Can police arrest or detain a person without reading them their Miranda rights?

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Can police arrest or detain a person without reading them their Miranda rights?

I was arrested for a DUI. I was never informed of my Miranda rights. I was never told I was under arrest, or why. I told the police I had not drunk any alcohol in over 14 months. I my state of shock I said I did take prescribed meds at about 4:30 am. Doesn’t an person have to be read their Miranda rights after being arrested? Until the person has been informed of his or her Miranda rights, any statements made by them during interrogation may be ruled inadmissible in court, correct?

Asked on February 3, 2012 under Criminal Law, California

Answers:

V. Iyer / Iyer Law Office, LLC

Answered 9 years ago | Contributor

Not exactly true. It would appear that you spontaneous voluntered the information of ingestion of prescription drugs without any questing my the police. If that is true, then there is no Miranda Warning violation. Miranda Warning is one of the most misunderstood court rulings.

The US Supreme Court has stated that for Miranda Warning protection to apply there must exist TWO factors or facts simultaneously. One is that the person is arrested or under arrest AND at the same time or during that period of arrest the police is INTERROGATING THE PERSON ARRESTED. If these two facts exist then Miranda Warning must be given before the arrested person can answer any question which can then be used by the police or prosecutors provided the arrested person has WAIVED THE RIGHT TO HAVE HIS ATTORNEY PRESENT DURING QUESTIONING. Remember, you can alway WAIVE (Give up) the Rights under Miranda.  Once Miranda Warning is given and you Exercise the rights not to answer any question unless you have your attorney present then plolice can still question you but any answer given cannot be used against you unless the answers could be discovered from other sources independent of the response.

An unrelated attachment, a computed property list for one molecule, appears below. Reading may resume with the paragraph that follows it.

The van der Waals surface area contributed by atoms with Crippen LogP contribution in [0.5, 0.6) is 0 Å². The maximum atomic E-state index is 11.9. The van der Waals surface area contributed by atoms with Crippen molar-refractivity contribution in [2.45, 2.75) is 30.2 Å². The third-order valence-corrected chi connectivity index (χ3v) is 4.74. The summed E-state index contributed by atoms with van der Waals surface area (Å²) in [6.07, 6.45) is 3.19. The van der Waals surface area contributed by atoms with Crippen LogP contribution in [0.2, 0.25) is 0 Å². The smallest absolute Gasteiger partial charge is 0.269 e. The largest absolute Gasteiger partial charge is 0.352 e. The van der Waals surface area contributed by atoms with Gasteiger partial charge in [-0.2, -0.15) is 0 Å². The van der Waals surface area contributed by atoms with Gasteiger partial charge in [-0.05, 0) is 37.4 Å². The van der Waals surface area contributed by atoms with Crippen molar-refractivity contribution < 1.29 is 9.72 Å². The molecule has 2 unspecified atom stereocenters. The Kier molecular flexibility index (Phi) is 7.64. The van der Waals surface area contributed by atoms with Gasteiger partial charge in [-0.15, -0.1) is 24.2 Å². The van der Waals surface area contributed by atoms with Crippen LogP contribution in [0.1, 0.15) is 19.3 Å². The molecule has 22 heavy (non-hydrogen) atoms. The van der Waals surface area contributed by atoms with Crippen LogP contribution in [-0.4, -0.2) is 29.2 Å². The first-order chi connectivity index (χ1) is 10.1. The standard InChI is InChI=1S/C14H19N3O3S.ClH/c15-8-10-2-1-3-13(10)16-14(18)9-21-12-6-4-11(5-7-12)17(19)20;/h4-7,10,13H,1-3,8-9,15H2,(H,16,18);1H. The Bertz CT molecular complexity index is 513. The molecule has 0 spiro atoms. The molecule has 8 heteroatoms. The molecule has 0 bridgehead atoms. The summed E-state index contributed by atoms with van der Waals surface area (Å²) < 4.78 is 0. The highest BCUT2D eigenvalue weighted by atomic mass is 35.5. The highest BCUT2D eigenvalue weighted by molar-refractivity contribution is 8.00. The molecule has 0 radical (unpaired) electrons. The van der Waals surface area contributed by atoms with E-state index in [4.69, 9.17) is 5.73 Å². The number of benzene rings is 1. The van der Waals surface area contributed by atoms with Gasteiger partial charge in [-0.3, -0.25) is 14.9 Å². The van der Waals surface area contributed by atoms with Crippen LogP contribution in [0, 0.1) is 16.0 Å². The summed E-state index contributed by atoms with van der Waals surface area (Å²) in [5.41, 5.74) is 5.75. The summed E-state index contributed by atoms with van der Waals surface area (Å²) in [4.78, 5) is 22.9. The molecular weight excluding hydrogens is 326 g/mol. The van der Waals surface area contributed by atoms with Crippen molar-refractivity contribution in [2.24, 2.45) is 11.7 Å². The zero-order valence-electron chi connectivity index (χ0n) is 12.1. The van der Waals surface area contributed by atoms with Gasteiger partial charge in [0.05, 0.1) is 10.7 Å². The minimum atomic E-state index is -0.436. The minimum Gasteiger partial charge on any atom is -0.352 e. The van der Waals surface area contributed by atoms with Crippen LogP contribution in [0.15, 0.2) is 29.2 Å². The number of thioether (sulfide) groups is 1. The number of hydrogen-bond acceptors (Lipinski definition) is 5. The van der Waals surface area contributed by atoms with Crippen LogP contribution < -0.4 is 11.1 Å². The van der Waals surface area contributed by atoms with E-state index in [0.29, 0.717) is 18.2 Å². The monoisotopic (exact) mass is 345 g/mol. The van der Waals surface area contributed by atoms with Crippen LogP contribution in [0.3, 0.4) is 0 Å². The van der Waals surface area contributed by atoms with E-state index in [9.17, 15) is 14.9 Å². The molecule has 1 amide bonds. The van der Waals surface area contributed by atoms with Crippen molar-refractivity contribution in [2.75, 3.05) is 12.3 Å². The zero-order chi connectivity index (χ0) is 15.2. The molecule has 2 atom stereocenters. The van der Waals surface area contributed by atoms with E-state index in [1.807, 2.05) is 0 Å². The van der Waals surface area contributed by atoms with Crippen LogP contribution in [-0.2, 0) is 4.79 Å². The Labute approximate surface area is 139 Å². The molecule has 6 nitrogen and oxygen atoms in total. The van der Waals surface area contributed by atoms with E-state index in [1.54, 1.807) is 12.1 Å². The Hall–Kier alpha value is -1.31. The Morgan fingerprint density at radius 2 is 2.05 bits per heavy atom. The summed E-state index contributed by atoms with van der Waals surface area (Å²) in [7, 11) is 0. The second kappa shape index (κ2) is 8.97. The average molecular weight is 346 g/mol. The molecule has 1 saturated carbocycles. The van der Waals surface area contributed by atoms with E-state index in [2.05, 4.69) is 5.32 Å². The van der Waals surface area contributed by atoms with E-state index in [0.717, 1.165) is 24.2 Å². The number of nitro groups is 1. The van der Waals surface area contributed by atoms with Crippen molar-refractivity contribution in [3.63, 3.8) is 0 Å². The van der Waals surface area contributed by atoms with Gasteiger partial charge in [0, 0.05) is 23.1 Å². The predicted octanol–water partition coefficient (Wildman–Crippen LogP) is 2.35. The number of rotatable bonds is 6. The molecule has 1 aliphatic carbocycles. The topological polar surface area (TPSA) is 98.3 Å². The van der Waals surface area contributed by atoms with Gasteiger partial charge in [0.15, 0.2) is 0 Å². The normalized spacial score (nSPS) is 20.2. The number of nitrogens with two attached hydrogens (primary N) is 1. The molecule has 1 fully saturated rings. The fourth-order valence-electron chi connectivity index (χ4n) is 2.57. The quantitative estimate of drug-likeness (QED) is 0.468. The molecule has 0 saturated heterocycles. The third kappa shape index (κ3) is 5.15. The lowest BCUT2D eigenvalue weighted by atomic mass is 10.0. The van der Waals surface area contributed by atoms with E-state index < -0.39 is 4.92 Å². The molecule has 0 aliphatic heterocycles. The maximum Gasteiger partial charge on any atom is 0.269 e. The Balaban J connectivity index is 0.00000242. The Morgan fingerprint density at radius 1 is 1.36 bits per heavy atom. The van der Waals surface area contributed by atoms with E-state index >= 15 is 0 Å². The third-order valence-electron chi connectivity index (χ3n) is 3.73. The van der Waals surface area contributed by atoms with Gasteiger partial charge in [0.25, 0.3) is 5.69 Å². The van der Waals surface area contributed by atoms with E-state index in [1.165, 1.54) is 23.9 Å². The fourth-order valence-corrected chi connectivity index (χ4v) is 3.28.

Law and especially criminal law is very intricate, subtle and complex. THe BEST Way is ALWAYS REMAIN SILENT and REFUSE TO ANSWER ANY QUESTIONS if you are contacted by police and if there is any possibility that you are a suspect, a person of interest or under suspicion or arrested or accused. Hire a criminal defense attoreny and let the attorney sort out your case. Police do lie and you cannot. It is not fair but so is life.

Silence is the best rule even if that acuses you to be arrested. It is better to be arrested and possibly stay in jail of a few hours to a day or so (few days) than say something that puts you in jail or prison for a long time like months or years and sometime seven a lifetime.

Remember, the police only need probableaacuse to arrest you BUT need proof BEYOND A REASONABLE DOUBT to convict you.

All the Best

Russ Pietryga / Pietryga Law Office

Answered 9 years ago | Contributor

            Usually, when a person states, “I was not read my rights!” they are referring to their Miranda Rights. Which are: (1) You have the right to remain silent; (2) Anything you say can and will be used against you in court; (3) You have the right to consult with an attorney and have an attorney present during questioning; and (4) If you cannot afford an attorney, one will be provided to you before questioning at no cost to you.[1]  However, many people misunderstand when a peace officer is required to give them Miranda Warnings.  A suspect is only accorded Miranda protections during a custodial interrogation.  Both elements (i.e., custody and interrogation) must be present before the peace officer is required to give Miranda Warnings.  That means peace officers are not required to give Miranda Warnings when they are still in the investigatory stage.  For instance, a peace officer is not required to give Miranda Warnings when he asks a person suspected of driving under the influence if they have been drinking or asks them to conduct field sobriety tests.  This is because the peace officer is still trying to ascertain whether a crime has been committed (i.e., The Investigatory Stage).